Directly confronting death, it’s told, was the final catalyst that drove Prince Siddhartha from the luxurious shelter of his palace into the arduous life of a truth-seeking ascetic. The gritty fact of death set in motion the decisions that led Siddhartha to realize the state beyond death—as buddha—and teach others how to do the same.
Death as we generally experience it in modern entertainment culture, however, is not nearly so edifying. There is, of course, no shortage of increasingly gory and inventive depictions of death, but for the most part these scenes lack any depth of consequence or context. There are no means offered the viewer to confront the realities of dying as they’re actually experienced when death comes to our own homes.
Time of Death, a remarkably courageous and nuanced documentary series that debuted on Showtime Friday night (and will be re-run Sunday at 6pm), aims to change all that. Over six episodes, the filmmakers’ cameras (sometimes wielded by them, sometimes by the subjects themselves) allow us an intimate view into the dying process of eight Americans from 19 to 78, as well as the complex interrelationships among those in the dying person’s orbit: family (estranged and otherwise), friends (ditto), and caregivers, as well as health and end-of-life professionals.
Time of Death was earning a lot of critical praise before it aired, so we watched the first episode to see if it lived up to the hype. It did.
This episode introduces 48-year-old Maria, who has stage 4 breast cancer, and Michael, a Navy vet who comes off disarmingly nonchalant as he quickly succumbs to a different cancer. Beneath the bravado of gallows humor (“Death is a life-ending dilemma,” says Maria) we feel the intensity of the stress points when choices loom that can no longer be avoided. Will Maria assign custody of her two high-schoolers to their 25-year-old half sister, who seems barely able to take care of herself, or will they be forced into an outcome they express deep fear about: being taken in by their violently abusive father? Has Michael’s ex- wife reappeared just to hammer in a final spiteful nail, or to forgive him for his own abusive past?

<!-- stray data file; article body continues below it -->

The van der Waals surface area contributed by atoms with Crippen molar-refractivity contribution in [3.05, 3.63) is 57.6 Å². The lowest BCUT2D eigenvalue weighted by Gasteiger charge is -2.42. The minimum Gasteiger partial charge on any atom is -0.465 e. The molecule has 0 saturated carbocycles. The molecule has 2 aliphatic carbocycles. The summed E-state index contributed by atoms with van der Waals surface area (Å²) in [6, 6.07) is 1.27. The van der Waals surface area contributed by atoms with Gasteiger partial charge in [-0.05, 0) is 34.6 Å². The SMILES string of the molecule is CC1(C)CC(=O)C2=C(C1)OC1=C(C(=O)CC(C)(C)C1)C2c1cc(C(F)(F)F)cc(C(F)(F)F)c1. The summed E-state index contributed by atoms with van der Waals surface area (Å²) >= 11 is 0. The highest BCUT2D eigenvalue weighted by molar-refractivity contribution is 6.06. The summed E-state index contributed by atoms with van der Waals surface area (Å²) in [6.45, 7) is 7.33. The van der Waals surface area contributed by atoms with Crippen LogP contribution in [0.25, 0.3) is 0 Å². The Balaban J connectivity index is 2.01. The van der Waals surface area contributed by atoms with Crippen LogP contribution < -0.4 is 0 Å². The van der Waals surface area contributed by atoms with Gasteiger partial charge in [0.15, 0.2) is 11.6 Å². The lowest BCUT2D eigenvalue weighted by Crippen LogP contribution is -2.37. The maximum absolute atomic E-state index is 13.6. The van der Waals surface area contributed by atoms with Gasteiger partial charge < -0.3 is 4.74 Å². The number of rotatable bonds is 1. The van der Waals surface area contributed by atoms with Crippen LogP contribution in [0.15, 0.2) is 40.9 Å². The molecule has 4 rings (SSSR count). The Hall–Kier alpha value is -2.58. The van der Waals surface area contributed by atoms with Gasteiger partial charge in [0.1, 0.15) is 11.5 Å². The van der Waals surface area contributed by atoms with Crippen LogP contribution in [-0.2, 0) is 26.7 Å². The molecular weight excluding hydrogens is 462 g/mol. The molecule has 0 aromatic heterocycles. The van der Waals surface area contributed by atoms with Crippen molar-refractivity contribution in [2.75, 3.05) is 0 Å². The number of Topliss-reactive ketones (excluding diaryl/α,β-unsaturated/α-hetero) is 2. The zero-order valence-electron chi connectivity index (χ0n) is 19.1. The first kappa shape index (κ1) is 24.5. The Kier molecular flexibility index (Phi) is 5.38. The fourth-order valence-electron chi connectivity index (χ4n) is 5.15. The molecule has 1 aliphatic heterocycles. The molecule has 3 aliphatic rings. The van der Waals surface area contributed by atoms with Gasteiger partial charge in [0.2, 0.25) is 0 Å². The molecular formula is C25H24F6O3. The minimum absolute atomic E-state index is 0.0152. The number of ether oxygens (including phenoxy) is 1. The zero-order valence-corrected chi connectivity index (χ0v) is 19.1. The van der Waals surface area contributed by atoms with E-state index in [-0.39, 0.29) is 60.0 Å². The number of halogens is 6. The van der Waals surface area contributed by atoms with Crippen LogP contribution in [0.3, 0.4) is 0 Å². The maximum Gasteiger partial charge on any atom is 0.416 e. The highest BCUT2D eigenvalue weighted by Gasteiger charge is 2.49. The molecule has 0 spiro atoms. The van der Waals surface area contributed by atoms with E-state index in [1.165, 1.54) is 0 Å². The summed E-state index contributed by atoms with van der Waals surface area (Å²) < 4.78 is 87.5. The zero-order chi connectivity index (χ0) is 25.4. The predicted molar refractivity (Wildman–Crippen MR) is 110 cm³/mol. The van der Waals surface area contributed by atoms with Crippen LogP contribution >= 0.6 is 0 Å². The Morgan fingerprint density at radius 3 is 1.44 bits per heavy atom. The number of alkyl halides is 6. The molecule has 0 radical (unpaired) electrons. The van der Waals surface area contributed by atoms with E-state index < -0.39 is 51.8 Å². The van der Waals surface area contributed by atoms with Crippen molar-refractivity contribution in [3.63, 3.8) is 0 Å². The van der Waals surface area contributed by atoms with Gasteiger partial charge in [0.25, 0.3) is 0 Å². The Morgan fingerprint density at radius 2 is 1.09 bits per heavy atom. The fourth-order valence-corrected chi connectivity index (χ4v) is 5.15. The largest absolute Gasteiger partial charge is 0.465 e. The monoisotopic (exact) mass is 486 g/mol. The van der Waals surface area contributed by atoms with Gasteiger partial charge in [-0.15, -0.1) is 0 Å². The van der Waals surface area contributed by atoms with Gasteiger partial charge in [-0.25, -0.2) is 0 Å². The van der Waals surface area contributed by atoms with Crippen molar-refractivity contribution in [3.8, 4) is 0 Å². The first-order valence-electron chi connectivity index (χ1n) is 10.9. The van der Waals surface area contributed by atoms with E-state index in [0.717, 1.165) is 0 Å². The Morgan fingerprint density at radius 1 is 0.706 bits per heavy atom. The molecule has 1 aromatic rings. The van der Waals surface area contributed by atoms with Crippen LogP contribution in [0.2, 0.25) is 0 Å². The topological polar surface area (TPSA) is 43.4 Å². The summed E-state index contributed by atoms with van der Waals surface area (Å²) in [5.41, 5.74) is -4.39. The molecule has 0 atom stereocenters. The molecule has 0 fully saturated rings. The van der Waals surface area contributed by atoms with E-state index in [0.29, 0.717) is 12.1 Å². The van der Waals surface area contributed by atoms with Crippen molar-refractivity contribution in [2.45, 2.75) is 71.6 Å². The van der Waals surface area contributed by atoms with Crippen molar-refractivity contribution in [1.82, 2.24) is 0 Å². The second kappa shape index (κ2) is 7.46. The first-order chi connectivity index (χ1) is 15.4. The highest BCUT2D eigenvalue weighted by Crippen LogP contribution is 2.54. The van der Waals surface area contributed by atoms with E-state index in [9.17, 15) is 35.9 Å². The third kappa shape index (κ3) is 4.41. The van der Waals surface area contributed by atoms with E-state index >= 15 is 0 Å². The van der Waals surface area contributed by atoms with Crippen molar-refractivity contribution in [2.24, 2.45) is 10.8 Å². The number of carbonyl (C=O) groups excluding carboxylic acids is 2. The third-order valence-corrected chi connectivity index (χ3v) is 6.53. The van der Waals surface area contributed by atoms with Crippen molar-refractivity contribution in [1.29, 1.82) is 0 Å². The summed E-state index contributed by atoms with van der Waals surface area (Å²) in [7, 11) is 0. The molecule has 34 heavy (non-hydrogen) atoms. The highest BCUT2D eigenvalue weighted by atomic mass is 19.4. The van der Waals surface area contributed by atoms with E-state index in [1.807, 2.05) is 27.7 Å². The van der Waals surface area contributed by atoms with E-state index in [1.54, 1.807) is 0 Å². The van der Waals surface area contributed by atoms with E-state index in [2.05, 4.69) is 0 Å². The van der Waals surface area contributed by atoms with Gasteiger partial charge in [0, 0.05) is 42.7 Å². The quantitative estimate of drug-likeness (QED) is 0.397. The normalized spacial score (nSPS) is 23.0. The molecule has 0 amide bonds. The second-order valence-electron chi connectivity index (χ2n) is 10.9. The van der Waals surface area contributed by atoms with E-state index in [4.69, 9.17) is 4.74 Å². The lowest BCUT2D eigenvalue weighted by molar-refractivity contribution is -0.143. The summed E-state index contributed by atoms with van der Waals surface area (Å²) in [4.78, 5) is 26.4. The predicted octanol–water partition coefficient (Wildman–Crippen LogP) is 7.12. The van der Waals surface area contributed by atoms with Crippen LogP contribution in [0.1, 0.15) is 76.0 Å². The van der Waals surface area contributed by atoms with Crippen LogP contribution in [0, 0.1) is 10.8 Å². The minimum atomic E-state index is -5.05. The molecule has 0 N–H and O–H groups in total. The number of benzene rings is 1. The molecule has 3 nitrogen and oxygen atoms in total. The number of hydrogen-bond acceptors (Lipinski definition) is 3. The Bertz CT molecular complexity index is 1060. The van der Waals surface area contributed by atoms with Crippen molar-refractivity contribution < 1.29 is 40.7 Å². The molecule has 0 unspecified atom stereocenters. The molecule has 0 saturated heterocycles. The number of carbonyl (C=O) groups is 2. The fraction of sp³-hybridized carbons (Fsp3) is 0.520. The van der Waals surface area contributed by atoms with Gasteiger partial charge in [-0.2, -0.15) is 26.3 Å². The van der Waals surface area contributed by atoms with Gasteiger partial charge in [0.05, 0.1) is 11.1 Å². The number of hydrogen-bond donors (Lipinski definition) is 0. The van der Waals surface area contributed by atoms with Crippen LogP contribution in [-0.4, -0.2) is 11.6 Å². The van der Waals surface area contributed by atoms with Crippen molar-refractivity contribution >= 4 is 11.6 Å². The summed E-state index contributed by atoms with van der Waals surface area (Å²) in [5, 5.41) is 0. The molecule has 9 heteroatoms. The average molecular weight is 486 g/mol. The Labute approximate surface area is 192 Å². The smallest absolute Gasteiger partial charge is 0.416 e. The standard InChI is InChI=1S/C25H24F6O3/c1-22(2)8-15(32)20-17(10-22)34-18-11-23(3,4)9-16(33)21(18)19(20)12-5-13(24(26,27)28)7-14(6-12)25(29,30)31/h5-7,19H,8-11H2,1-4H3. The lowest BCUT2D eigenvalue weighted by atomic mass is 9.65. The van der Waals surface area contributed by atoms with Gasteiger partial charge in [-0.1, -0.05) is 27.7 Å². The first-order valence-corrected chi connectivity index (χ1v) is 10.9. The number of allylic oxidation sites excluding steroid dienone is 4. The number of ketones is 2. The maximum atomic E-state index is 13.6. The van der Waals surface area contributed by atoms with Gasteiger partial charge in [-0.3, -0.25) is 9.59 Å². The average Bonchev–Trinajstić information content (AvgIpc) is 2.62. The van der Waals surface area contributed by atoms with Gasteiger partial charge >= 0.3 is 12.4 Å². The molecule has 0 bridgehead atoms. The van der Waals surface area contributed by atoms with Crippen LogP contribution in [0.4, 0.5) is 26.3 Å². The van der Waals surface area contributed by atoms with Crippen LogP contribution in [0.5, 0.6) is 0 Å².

We see all five stages of grief playing out in both storylines—denial, anger, bargaining, depression, and acceptance—but in ways that follow the unpredictable courses laid out by a host of attendant emotions, whether they be released or suppressed. As Michael’s hospice nurse observes, “There’s no manual for how to do this.”
That may be, but one does note the degree to which the subjects in Time of Death are taking control of the decisions concerning how they wish to die. Washington Post critic Hank Stuever astutely notes in his review that we are finally seeing a high-profile documentary addressing a significant generational trend:
“One of our great achievements in American culture over the last few decades has gone mostly, quietly unnoticed: We’re getting a lot better at death.
“Despite botox and youth worship, baby boomers and Generation X are changing the rituals and customs of a frank and noble exit. Funerals are more casual, celebratory in tone — with biographical videos, favorite pop songs and even a pair of Ray-Ban sunglasses worn by the deceased. Cremation is becoming a more popular and affordable option, dramatically shifting the definition of a final resting place. And enough of us now know first-hand that real angels and heroes work in the fields of hospice and palliative care.”
With the Buddha’s emphasis on the inestimable spiritual value of becoming clear-eyed concerning impermanence and the certainty that all that comes into existence will also pass away, Western Buddhists have long been on the leading edge of this trend. A visit to Shambhala Sun’s Death & Dying spotlight page offers just a sample of the tremendous energy dharma students have put into training how to die—and how to help others do so, directly and through dedicated institutions—with dignity, ease, compassion, and wisdom.